State of Emergency called in Schoharie County; no cases--yet


By Patsy Nicosia

State of Emergency called in Schoharie County; no cases--yet

Three or four days from now?
COVID-19 will explode.
And in a week?
“It will look nothing like this. Every day is critical.”
That’s the message Schoharie County Director of Public Health Amy Gildemeister had for supervisors Monday when they met to declare a State of Emergency.
The State of Emergency, effective 11am Monday, closes all county facilities to employees and the public, effective 9am Tuesday, through March 31.
Some essential services and offices will remain open on a limited basis.
A number of towns and villages have already closed or gone to working at home; a list is on page 3.
Though Fulton Supervisor Phil Skowfoe and County Attorney Mike West both spoke about the importance of not taking steps so drastic they kill the local economy, Dr. Gildemeister—attending the meeting via speaker phone because she’s had contact with someone she now believes has COVID-19—said the time for thinking like that has passed.
“I think you’re misunderstanding the severity,” Dr. Gildemeister said.
“If we wait until we have cases, it will be catastrophic.”
Specifically, Dr. Gildemeister was speaking to Mr. Skowfoe and Mr. West’s focus on the need to support restaurants by continuing to eat there.
But halfway through the session, that became moot with word that the governors of New York, New Jersey, and Connecticut are closing all restaurants and bars; for now, take-out and delivery will still be allowed.
The governors also lowered gatherings for crowds to no more than 50 people and closed theaters, gyms, and casinos, all effective 8pm Monday, as a way to spread the slow of COVID-19.
At press time, there were no confirmed cases of COVID-19 in Schoharie County, but no one expects that to hold much longer.
“Everything Dr. Amy has told us has been spot-on,” said Supervisor Bill Federice of Conesville, chairman of the Board of Supervisors.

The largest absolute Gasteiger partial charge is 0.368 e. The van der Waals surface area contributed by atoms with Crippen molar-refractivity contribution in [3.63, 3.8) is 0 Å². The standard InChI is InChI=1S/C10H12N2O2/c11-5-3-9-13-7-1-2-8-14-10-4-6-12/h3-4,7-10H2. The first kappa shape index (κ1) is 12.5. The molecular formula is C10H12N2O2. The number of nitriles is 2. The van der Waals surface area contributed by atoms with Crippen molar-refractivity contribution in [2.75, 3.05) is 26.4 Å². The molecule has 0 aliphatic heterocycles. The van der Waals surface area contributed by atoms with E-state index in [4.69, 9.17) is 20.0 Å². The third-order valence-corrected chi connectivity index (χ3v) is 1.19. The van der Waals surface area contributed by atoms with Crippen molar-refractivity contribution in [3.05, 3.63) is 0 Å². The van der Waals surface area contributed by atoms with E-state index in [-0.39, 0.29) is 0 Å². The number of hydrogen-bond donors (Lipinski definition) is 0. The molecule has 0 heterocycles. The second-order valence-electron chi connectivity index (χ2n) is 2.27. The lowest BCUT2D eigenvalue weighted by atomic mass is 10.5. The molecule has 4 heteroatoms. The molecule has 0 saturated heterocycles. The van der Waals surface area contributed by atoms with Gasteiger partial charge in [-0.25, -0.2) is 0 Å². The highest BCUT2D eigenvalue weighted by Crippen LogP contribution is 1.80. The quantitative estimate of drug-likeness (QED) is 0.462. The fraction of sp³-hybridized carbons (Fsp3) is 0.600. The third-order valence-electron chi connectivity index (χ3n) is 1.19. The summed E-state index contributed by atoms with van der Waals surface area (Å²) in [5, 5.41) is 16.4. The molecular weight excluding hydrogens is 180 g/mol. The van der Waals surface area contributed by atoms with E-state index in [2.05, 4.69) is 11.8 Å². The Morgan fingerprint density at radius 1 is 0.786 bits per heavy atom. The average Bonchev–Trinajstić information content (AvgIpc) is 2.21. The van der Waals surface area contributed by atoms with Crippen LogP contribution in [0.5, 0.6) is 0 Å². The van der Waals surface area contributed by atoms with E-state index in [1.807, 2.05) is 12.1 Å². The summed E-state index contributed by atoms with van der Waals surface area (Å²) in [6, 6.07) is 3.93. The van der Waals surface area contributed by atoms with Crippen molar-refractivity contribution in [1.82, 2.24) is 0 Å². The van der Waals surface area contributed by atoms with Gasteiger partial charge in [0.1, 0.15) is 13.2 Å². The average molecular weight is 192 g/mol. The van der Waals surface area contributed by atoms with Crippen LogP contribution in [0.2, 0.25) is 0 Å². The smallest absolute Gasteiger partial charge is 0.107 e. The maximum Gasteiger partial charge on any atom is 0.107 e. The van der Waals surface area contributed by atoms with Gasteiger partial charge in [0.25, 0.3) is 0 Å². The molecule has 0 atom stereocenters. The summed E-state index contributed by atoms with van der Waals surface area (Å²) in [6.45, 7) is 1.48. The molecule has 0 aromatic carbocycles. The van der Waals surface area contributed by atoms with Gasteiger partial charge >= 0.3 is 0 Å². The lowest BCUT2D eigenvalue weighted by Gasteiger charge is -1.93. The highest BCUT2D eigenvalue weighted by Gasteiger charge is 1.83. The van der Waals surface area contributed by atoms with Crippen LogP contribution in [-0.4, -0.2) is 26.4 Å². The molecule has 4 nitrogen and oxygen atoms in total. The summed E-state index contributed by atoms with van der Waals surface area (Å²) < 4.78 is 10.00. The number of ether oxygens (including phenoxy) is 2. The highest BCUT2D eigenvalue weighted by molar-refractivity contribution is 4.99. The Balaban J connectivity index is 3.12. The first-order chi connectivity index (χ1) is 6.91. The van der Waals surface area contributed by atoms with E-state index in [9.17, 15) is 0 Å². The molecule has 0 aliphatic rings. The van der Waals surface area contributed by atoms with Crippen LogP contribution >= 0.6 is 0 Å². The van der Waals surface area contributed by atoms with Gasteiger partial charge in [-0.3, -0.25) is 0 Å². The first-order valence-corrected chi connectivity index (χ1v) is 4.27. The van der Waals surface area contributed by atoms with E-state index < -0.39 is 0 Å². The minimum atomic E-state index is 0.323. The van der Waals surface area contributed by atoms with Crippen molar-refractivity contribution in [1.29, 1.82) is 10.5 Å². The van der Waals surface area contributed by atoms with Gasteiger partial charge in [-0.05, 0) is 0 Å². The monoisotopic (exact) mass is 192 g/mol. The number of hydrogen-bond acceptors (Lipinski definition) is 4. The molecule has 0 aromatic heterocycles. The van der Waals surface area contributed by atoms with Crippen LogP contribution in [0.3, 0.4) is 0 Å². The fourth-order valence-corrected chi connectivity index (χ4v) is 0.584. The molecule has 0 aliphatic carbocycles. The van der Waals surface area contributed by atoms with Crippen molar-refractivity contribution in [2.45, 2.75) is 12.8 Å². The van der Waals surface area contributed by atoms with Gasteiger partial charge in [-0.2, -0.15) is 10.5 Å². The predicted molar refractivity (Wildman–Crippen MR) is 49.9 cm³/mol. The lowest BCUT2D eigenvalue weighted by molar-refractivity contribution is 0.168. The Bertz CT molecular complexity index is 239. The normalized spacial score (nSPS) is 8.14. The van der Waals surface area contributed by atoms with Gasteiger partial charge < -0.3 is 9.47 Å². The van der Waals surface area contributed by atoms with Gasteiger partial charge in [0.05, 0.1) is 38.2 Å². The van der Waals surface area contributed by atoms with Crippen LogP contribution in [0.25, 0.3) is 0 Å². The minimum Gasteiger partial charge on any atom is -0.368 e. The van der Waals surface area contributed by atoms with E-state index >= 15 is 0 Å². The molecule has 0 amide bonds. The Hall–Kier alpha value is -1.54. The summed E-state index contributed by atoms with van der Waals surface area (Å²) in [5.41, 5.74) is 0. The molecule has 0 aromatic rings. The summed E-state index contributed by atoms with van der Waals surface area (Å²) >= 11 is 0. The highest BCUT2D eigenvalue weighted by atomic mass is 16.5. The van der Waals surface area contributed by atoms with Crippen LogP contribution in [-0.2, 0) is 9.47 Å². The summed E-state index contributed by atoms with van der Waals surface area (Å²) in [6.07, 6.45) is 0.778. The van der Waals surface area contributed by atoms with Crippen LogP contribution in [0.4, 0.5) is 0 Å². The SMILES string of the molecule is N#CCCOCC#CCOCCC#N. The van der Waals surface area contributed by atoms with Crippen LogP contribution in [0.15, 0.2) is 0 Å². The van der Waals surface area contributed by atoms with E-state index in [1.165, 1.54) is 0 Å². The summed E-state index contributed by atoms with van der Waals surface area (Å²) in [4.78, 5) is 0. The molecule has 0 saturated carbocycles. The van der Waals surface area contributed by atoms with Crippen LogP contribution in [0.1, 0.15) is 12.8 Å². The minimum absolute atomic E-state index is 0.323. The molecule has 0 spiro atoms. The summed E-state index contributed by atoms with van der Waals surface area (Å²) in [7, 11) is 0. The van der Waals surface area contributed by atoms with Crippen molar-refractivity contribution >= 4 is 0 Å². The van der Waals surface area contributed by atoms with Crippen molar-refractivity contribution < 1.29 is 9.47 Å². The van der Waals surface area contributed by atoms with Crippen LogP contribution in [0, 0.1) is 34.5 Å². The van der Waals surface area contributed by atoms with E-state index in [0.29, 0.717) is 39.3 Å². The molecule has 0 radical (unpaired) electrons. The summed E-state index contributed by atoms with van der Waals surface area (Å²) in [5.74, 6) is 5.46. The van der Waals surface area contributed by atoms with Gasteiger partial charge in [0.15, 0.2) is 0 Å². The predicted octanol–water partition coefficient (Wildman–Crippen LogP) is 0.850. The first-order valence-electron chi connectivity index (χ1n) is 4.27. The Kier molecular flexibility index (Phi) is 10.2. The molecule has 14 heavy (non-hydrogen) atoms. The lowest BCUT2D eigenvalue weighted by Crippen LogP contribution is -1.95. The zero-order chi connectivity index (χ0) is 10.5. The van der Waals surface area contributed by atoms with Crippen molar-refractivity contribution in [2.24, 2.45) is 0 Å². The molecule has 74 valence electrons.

“If she says it’s going to be serious in three or four days, it’s going to be serious. We are in a crisis…This is a crisis.”

• • •

Dr. Gildemeister began Monday’s meeting—held at the new Public Safety Building where it was easier to “social distance”--talking about the need to slow the spread of COVID-19 so it doesn’t overwhelm hospitals. (See related stories.)
Even if just half of Schoharie County’s population of 32,000 comes down with COVID-19, based on a death rate of around one percent from “countries where they have acted early and decisively with extensive testing…it is likely that around 160 people will die of this virus in a best case scenario,” Dr. Gildemeister said.
The world-wide average death rate of 3.7 percent would translate to 592 deaths here; if things get as bad as they are in Italy, where the death rate is 7.3 percent, 1,168 people will die.
A second meeting with department heads followed the first where supervisors and department heads discussed staffing levels for essential employees—likely in offices including Office for the Aging, Social Services, and Mental Health.
The OFA plans to continue home-delivered meals, Mr. Federice said, “but the devil is in the details. It may mean ringing the bell and just leaving it.”
“This thing is moving so fast, a lot of details will be revisited,” he said.
Employees who are sent home will be paid, Mr. Federice said.
“Our intent is not to have any of these people hurt,” he said. “We’ve budgeted for it anyway.”
Documents related to the State of Emergency are on the county’s website,